Freelance Employees and Contractor Tax How-To’s
The trends, insights, and solutions you need to grow your business.
By signing up, you’re subscribing to our monthly email newsletter, The
Wire. You may unsubscribe at any time.
According to the Wall Street Journal, one in three American workers is currently a freelancer. By 2040, that percentage will rise to a hefty forty percent, says the Business Insider. Clearly, there’s a benefit to working for one’s self beyond flexibility and control. Unfortunately, however, navigating taxes isn’t usually considered one of them.
Here are some tips you can use to get a handle on your tax obligations. Whether you’re a new freelancer to the market or are destined to become one, they’ll help keep you on the good side of the IRS.
Taxes to expect
There are two taxes you’ll potentially pay as a freelancer; income tax and self-employment tax. The latter is similar to the withholding you’d expect if you worked for a business or company, and it covers things like Social Security and Medicare. If you make $400 or more in net earnings, self-employment tax payments are required.
No client will withhold these taxes for you, so you’ll have to pay them yourself on a quarterly basis. IRS form 1040-ES shows how to estimate taxes and includes vouchers to send with each payment. A rough rule of thumb is to allocate one-third of your pay towards income and self-employment taxes.
How does the IRS know how much you’ve made (and therefore how much tax you should be paying)? Because they, like you, receive a 1099-Miscellaneous Income form from any client that paid you $600 or more. (So, if you’re even remotely successful, chances are you’ll be in the IRS’s radar.)
While taxes may take a bite out of your earnings, you can reduce your tax obligations by finding the most allowable deductions.
Here are just a few:
If you designate a space in your home or apartment exclusively for work, you can deduct the business portion of real estate taxes, mortgage interest, rent, utilities, repairs, insurance, painting and depreciation. The amount of the deduction depends on the percentage that is used for business. For example, if your place is two-thousand square feet and your office is two-hundred square feet, you can deduct ten percent of these costs.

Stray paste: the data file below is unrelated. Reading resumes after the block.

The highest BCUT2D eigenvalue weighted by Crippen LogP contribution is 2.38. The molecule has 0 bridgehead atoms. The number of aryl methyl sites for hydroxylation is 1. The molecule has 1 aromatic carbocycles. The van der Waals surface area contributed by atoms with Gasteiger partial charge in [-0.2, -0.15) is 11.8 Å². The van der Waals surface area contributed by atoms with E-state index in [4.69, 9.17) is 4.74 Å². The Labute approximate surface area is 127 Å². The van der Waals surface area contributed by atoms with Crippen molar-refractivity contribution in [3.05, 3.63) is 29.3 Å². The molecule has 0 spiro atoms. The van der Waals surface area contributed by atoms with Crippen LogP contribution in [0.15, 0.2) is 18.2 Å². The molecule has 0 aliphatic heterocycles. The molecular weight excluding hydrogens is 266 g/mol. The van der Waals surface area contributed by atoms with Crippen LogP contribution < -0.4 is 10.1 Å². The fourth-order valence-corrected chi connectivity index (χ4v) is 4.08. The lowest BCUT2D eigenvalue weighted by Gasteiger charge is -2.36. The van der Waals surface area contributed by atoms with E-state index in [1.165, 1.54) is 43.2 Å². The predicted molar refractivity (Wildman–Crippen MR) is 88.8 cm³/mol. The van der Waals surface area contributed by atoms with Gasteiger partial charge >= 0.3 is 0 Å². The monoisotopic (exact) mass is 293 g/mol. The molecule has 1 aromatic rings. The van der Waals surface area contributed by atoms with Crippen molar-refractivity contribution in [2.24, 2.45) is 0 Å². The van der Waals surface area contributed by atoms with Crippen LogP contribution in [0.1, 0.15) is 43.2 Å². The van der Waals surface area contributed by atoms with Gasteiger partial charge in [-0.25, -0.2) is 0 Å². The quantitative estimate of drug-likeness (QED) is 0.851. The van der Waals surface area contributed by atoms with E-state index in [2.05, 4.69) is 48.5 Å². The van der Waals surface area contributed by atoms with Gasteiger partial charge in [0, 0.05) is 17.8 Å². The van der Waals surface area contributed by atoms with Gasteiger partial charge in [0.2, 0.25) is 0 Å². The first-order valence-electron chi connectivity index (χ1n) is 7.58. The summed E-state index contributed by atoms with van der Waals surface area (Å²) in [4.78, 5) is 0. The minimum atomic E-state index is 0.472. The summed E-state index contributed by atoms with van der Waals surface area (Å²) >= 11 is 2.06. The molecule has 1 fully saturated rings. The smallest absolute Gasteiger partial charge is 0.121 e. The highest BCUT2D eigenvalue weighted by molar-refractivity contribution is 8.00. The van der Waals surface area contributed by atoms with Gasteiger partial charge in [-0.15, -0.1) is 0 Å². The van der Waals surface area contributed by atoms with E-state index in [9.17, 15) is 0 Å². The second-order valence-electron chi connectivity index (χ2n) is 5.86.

If you’re not sure what’s deductible it never hurts to consult your tax advisor. One contractor successfully deducted dog food and other pet-related expenses because the dog provided security for his home-run business.
By hiring your kids, you can deduct their wages on tax Schedule C, as long as the wages are in line with the type of work you give them. If they’re under the age of eighteen, their wages are exempt from Social Security tax. If they’re under 21, they are also exempt from federal unemployment tax.
A Simplified Employee Pension (SEP) plan and a Keogh plan are two common ways to minimize taxes. They allow contributions up to twenty percent of net earnings and are capped at $52,000 for 2014. By contributing to these plans, you’re reducing your net earnings, and therefore your tax liability. IRAs also provide tax advantages, however, contributions are capped at a maximum of $6,500 for those 50 and older.
If your business requires you to drive to visit clients, meet suppliers, etc., you can deduct the cost per mile, which is 56 cents for 2014. If you fly for business, you can deduct airfare, lodging, meals and other out-of-pocket expenses – numbers that can really add up. Keep an accurate log of driving miles and all your travel related receipts, should the IRS request them in an audit.
Freelancers are known for their ability to take on and comprehend all types of work. When applied to taxes, these same skills can help keep taxes in perspective.